Governor Andrew Cuomo on Tuesday appointed a new chairman for the Long Island Power Authority in an effort to stabilize the utility company amid investigations in the wake of Superstorm Sandy, according to a published report.
LIPA COO Michael Hervey says Sandy was the most expensive destructive and powerful storm, from an electrical standpoint, that Long Island has ever seen. But they don’t expect to pass the cost on to customers.
LIPA announced Tuesday that Michael Hervey had tendered his resignation and would be leaving his post at the end of the year.
The pressure and criticism following Superstorm Sandy apparently did a number on the Long Island Power Authority’s chief operating officer.
As outages enter their third week, LIPA said it has dropped its policy that forces customers to get an inspection before their power is restored.
Hervey said it remains unclear if LIPA customers will see rates increase due to the storm.
LIPA also had a change of heart about the inspection they told residents would have to undergo before they could get power, but the big move was not enough to end the outrage.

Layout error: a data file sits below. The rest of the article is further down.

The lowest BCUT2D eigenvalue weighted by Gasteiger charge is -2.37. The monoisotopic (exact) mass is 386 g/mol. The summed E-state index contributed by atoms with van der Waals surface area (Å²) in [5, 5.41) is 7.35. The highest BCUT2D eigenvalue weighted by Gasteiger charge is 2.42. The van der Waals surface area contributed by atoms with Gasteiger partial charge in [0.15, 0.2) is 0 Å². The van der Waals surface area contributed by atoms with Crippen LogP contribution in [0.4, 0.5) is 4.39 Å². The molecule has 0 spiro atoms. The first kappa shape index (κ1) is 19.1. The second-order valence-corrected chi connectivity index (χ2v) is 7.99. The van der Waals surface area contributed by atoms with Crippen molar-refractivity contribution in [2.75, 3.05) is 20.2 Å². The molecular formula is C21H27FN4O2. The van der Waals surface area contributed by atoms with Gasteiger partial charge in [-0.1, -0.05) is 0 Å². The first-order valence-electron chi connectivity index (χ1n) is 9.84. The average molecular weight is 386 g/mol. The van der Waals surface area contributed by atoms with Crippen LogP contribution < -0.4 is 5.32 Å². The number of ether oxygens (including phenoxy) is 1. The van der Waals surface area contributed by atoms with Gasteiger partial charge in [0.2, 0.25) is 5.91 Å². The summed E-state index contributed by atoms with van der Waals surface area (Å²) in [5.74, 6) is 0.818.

Hervey said substations were badly corroded by the saltwater in the storm surge.
New York Gov. Andrew Cuomo declared a state of emergency “in every county in the state” and activated the emergency crews to monitor Sandy as it worked its way north.
“What the upgrade will do is it will give us 200 megawatts of additional power to use for the peak load. Our peak load time is when when we have the hottest weather,” LIPA’s Michael Hervey told WCBS 880 reporter Sophia Hall.
More than 600 first responders, emergency managers and elected officials from the region are attending the two-day conference on hurricane preparedness in Uniondale, sponsored by the Long Island Power Authority.
While it won’t break the bank, customers can expect to pay an average of $3.07 more per month, according to LIPA chief Michael Hervey.
“What happened? Put it the way I put it, what the hell happened?” State Senator Carl Marcellino asked LIPA officials at the hearing Thursday.
Irene knocked out power to more than 523,000 LIPA customers, a record for the utility.
Two nursing homes that are on LIPA’s critical care priority list were in the dark for four days in the aftermath of Tropical Storm Irene.